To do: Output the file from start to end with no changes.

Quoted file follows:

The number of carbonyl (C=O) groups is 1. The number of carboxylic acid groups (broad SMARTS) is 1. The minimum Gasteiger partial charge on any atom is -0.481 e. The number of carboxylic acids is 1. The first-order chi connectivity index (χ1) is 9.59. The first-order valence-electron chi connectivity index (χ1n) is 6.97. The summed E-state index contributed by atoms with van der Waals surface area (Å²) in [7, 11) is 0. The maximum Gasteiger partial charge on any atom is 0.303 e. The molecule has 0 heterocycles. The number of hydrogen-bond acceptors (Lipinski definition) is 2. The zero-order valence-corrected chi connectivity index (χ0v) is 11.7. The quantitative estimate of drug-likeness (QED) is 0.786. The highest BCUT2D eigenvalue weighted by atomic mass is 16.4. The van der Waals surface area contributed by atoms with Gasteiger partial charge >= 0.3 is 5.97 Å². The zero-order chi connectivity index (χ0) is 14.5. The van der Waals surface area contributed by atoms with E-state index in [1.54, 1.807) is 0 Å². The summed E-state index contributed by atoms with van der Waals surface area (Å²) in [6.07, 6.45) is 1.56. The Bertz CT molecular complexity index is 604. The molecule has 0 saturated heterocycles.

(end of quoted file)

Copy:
The number of carbonyl (C=O) groups is 1. The number of carboxylic acid groups (broad SMARTS) is 1. The minimum Gasteiger partial charge on any atom is -0.481 e. The number of carboxylic acids is 1. The first-order chi connectivity index (χ1) is 9.59. The first-order valence-electron chi connectivity index (χ1n) is 6.97. The summed E-state index contributed by atoms with van der Waals surface area (Å²) in [7, 11) is 0. The maximum Gasteiger partial charge on any atom is 0.303 e. The molecule has 0 heterocycles. The number of hydrogen-bond acceptors (Lipinski definition) is 2. The zero-order valence-corrected chi connectivity index (χ0v) is 11.7. The quantitative estimate of drug-likeness (QED) is 0.786. The highest BCUT2D eigenvalue weighted by atomic mass is 16.4. The van der Waals surface area contributed by atoms with Gasteiger partial charge >= 0.3 is 5.97 Å². The zero-order chi connectivity index (χ0) is 14.5. The van der Waals surface area contributed by atoms with E-state index in [1.54, 1.807) is 0 Å². The summed E-state index contributed by atoms with van der Waals surface area (Å²) in [6.07, 6.45) is 1.56. The Bertz CT molecular complexity index is 604. The molecule has 0 saturated heterocycles.